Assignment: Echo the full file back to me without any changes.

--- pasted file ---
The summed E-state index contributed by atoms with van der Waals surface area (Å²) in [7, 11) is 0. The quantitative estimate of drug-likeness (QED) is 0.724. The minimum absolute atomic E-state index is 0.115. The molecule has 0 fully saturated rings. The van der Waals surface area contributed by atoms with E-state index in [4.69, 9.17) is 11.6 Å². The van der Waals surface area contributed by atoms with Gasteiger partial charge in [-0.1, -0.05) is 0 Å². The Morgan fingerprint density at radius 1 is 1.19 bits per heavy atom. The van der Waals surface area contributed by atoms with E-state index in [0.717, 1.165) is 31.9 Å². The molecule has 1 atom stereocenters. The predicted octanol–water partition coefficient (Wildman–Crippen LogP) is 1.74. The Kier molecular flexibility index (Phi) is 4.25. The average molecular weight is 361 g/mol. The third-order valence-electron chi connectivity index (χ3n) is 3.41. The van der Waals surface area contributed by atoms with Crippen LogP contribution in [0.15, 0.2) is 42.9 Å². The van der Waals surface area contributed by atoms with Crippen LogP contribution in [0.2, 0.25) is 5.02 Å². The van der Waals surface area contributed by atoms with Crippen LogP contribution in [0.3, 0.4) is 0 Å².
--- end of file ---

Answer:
The summed E-state index contributed by atoms with van der Waals surface area (Å²) in [7, 11) is 0. The quantitative estimate of drug-likeness (QED) is 0.724. The minimum absolute atomic E-state index is 0.115. The molecule has 0 fully saturated rings. The van der Waals surface area contributed by atoms with E-state index in [4.69, 9.17) is 11.6 Å². The van der Waals surface area contributed by atoms with Gasteiger partial charge in [-0.1, -0.05) is 0 Å². The Morgan fingerprint density at radius 1 is 1.19 bits per heavy atom. The van der Waals surface area contributed by atoms with E-state index in [0.717, 1.165) is 31.9 Å². The molecule has 1 atom stereocenters. The predicted octanol–water partition coefficient (Wildman–Crippen LogP) is 1.74. The Kier molecular flexibility index (Phi) is 4.25. The average molecular weight is 361 g/mol. The third-order valence-electron chi connectivity index (χ3n) is 3.41. The van der Waals surface area contributed by atoms with Crippen LogP contribution in [0.15, 0.2) is 42.9 Å². The van der Waals surface area contributed by atoms with Crippen LogP contribution in [0.2, 0.25) is 5.02 Å². The van der Waals surface area contributed by atoms with Crippen LogP contribution in [0.3, 0.4) is 0 Å².